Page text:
Page 1 of 2 12 LastLast
Results 1 to 15 of 18

Thread: What is Your Favorite Spindle Roughing Gouge

  1. #1
    Join Date
    Jul 2017
    Location
    Northern Illinois
    Posts
    120

    What is Your Favorite Spindle Roughing Gouge

    I have been using a skew for most of my spindle roughing and think I might want to try a roughing gouge. I don't have many tools but my favorites have been all Thompson or D-way and there is a huge difference in size and price between the Thompson and D-way spindle roughing gouges. Also, the Thompson SRG is out of stock, not to mention really expensive (>$220) and the D-way SRG looks really small in comparison to the Thompson (which explains the cost difference, I assume).

    I guess I really don't need a SRG and my question is, is adding a SRG worth it, and if so, what size is recommended for medium spindle turning?
    Thanks,
    Tom

  2. #2
    I do have a 3/4 SRG from D Way, but don't use it much. I use my skew with a peeling cut most of the time. I also have an old Craft Supply 1 inch SRG and don't use it much either...

    robo hippy

  3. #3
    Join Date
    Oct 2008
    Location
    Kapolei Hawaii
    Posts
    2,937
    I am NOT saying this is the best SRG, but my go to for heavy roughing is my PSI 2" SRG. Its cheap, its big. It has a lot of area to rough and that means less sharpening. I use a diamond card to freshen up. It dulls rather quickly, but I just rotate to a new spot and continue. It's big and heavy. Don't think it will break. I don't think it removes more wood faster, but since I don't have to stop and sharpen, I just turn turn turn........
    In my opinion, there are better places to plink down your hard earned dollars than a roughing gouge. It's a roughing gouge. No finesse. I also have a "small" 1" Sorby, which is really nice and cuts well. If I had new tool disease and had to buy one, either of those you're looking at are a good buy I would think. They both make great tools. I didn't think Thompson's were that expensive. 220? Ouch. I have Ashleys bottom bowl gouge from him and I think it's a SRG sharpened differently, it's really sweet.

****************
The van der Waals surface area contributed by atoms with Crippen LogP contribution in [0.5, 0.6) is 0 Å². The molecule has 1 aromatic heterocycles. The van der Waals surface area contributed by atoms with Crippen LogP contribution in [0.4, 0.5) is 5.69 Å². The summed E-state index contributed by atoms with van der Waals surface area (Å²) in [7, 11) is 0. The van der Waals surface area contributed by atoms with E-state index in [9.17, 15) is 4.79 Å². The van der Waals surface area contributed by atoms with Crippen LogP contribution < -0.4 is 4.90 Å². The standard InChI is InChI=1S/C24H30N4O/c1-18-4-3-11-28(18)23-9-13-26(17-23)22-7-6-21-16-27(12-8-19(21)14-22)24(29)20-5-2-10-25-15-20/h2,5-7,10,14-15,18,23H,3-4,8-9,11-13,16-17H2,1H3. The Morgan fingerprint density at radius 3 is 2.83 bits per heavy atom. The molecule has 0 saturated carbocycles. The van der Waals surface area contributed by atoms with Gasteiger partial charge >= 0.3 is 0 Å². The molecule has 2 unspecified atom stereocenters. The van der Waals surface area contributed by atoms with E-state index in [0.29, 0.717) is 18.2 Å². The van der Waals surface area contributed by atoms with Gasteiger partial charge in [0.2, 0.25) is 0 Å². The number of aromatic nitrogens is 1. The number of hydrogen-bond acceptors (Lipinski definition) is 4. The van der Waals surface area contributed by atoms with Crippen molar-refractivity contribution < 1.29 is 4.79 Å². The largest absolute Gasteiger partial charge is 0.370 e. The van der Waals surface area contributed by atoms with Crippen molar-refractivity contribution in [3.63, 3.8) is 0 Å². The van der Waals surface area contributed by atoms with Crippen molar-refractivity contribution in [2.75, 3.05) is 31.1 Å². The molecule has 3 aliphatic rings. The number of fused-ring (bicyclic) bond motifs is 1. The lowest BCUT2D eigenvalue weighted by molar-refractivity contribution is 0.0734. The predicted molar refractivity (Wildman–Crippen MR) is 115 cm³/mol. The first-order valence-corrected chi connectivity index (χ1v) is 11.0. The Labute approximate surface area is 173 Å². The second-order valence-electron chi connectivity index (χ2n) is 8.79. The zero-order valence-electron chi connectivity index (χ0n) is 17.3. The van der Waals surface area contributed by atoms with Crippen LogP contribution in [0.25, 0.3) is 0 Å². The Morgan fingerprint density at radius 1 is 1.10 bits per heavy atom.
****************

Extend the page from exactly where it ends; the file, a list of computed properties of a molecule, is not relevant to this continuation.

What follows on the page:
4. #4
    Join Date
    Nov 2006
    Location
    Pueblo West, CO
    Posts
    494
    The SRG is one tool that I think it is best to go cheap. I have a 1" PSI SRG and have no plans to buy higher priced one. Unless you to a tremendous amount of spindle roughing a higher priced one is justified in my opinion.

  5. #5
    I will third the sentiment that a fancy SRG is not worth it. I recently upgraded from a 7/8" to 1-1/4" model and find it a lot easier to use, so my advice would be to get a wide one. I happened to buy the "cryogenic" model Hurricane sells but if I had to do it over again I'd go for a less expensive steel in the same size.

  6. #6
    I have a 3/4 inch psi and 1 1/2" sheffield Leyland and I'll reach for my psi almost all the time. I simply use it for eoughingno shaping, no peeling cuts, no trying to get a smooth surface. That's what my skew is for. I equate it to my planes, I have a awesome restored stanley#4 smoothing plane, but my scrub plane is a no name jack plane that i grabbed for 10 bucks at the junk store. It's just for bulk removal, so it doesn't really matter what you use.

  7. #7
    For those who do some production spindle turning, I disagree with the consensus above. I have a 3/4" Sorby SRG and a big one (1-7/8") one sold by Allan Lacer. The big SRG was not cheap but stays sharp and is my go to SRG, it will remove a lot of wood and/or leave a nice surface.
    _______________________________________
    When failure is not an option
    Mediocre is assured.

  8. #8
    Join Date
    Jan 2013
    Location
    sykesville, maryland
    Posts
    304